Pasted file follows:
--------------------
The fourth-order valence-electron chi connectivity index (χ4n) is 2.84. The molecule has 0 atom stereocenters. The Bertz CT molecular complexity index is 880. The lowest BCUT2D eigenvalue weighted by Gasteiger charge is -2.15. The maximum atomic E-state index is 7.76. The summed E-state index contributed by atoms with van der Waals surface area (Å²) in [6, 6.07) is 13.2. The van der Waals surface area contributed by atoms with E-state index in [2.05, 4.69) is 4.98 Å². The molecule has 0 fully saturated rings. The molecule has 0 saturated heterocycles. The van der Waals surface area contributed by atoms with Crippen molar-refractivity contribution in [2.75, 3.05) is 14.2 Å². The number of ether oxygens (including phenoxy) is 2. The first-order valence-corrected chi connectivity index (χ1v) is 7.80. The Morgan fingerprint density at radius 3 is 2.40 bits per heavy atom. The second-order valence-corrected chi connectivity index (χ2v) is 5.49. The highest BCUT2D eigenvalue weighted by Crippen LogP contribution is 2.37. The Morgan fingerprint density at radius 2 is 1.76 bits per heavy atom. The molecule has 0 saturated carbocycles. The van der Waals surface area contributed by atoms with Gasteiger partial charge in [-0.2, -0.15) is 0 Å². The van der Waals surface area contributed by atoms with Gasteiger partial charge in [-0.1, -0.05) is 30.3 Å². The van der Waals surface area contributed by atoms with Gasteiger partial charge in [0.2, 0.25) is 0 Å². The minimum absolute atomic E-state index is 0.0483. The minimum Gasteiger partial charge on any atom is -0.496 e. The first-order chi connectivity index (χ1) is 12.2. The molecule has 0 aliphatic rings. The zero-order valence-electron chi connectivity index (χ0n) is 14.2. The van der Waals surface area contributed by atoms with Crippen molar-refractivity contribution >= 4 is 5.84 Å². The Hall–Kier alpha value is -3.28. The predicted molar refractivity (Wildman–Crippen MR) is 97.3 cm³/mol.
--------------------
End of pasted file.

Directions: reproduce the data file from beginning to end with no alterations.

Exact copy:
The fourth-order valence-electron chi connectivity index (χ4n) is 2.84. The molecule has 0 atom stereocenters. The Bertz CT molecular complexity index is 880. The lowest BCUT2D eigenvalue weighted by Gasteiger charge is -2.15. The maximum atomic E-state index is 7.76. The summed E-state index contributed by atoms with van der Waals surface area (Å²) in [6, 6.07) is 13.2. The van der Waals surface area contributed by atoms with E-state index in [2.05, 4.69) is 4.98 Å². The molecule has 0 fully saturated rings. The molecule has 0 saturated heterocycles. The van der Waals surface area contributed by atoms with Crippen molar-refractivity contribution in [2.75, 3.05) is 14.2 Å². The number of ether oxygens (including phenoxy) is 2. The first-order valence-corrected chi connectivity index (χ1v) is 7.80. The Morgan fingerprint density at radius 3 is 2.40 bits per heavy atom. The second-order valence-corrected chi connectivity index (χ2v) is 5.49. The highest BCUT2D eigenvalue weighted by Crippen LogP contribution is 2.37. The Morgan fingerprint density at radius 2 is 1.76 bits per heavy atom. The molecule has 0 saturated carbocycles. The van der Waals surface area contributed by atoms with Gasteiger partial charge in [-0.2, -0.15) is 0 Å². The van der Waals surface area contributed by atoms with Gasteiger partial charge in [-0.1, -0.05) is 30.3 Å². The van der Waals surface area contributed by atoms with Gasteiger partial charge in [0.2, 0.25) is 0 Å². The minimum absolute atomic E-state index is 0.0483. The minimum Gasteiger partial charge on any atom is -0.496 e. The first-order chi connectivity index (χ1) is 12.2. The molecule has 0 aliphatic rings. The zero-order valence-electron chi connectivity index (χ0n) is 14.2. The van der Waals surface area contributed by atoms with Crippen molar-refractivity contribution >= 4 is 5.84 Å². The Hall–Kier alpha value is -3.28. The predicted molar refractivity (Wildman–Crippen MR) is 97.3 cm³/mol.